updated 02:15 pm EDT, Fri July 22, 2011
White hat hacker to show MacBook battery risk
Accuvant security researcher Charlie Miller on Friday revealed plans to demonstrate an exploit that would compromise the batteries, not the computers, on MacBooks. Apple's batteries reportedly use default passwords on their firmware and can have their controllers compromised by those who know the passwords and can get access to the low level hardware. The hole shown to Forbes could lead to something as simple as rendering the battery inoperable to auto-installing malware and even forced overheating.
Miller has so far wrecked seven batteries with the hack, though none to the point where they suffer physical damage. Batteries have a fuse that will automatically cut if they overheat in normal conditions.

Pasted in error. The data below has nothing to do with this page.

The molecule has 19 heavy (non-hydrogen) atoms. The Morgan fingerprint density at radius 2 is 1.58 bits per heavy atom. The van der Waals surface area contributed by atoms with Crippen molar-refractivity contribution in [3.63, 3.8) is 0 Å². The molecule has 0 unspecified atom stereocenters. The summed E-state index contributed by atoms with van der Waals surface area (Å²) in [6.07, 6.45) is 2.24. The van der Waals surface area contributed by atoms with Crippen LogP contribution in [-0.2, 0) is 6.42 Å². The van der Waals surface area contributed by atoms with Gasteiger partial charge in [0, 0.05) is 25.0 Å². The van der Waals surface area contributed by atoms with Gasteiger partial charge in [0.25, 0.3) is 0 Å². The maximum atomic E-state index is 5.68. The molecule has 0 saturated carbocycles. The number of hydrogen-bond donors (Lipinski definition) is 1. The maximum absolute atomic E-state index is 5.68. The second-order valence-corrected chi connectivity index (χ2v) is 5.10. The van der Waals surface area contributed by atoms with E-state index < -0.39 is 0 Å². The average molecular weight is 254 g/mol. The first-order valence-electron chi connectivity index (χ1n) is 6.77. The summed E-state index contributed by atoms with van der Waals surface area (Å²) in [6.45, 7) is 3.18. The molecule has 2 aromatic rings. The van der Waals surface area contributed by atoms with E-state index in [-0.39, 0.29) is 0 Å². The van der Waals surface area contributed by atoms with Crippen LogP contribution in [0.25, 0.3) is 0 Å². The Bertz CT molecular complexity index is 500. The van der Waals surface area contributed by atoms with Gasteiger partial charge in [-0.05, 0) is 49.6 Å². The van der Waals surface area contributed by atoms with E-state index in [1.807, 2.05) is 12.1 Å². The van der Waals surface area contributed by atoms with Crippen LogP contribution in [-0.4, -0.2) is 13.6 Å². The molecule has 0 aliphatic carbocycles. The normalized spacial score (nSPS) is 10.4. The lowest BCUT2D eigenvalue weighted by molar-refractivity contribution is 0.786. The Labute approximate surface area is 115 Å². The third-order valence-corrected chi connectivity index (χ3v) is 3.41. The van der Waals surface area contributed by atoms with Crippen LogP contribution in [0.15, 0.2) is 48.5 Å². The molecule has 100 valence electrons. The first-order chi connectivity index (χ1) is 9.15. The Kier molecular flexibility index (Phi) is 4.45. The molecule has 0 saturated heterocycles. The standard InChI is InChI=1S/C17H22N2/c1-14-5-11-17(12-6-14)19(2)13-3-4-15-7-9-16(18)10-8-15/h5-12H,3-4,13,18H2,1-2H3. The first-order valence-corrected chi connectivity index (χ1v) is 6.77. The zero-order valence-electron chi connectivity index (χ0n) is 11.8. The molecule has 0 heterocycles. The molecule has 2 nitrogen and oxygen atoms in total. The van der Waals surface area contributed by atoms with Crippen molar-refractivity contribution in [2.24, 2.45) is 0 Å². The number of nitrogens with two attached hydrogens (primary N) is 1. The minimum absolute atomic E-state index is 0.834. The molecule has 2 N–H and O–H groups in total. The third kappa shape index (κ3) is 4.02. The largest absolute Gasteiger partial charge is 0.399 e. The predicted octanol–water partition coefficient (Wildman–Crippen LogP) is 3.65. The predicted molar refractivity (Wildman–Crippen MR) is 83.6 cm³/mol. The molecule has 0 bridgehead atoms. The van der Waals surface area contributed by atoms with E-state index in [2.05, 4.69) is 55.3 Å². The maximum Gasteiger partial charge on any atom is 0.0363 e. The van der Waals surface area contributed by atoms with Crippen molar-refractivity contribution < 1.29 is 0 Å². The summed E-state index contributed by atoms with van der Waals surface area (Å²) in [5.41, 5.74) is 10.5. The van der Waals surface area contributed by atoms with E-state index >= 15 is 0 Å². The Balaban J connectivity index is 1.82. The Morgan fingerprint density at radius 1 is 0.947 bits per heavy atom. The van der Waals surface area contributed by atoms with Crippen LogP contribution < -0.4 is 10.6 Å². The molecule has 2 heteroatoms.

The passwords were found by dissecting one of Apple's 2009 battery updates and getting code keys that let him look at the firmware.
The actual risks are difficult to determine. To get access to the battery, a malware developer would need to first breach the OS itself. While not necessarily difficult, it would add an additional layer. It's also possible many Windows PCs face the same vulnerability and haven't had it exposed.
As a 'white hat' hacker, Miller plans to release his own intermediary fix, Caulkgun, that would randomize the password. Apple and the battery controller chip maker, TI, have also been notified about the update. More details are expected at the Black Hat security event in August.
Miller is known for his Mac-focused exploit discovery but has usually focused on Safari and other purely software-based investigations. He has sometimes won the Pwn2Own hacking contest, where the user first to successfully hack a platform wins the device they hacked.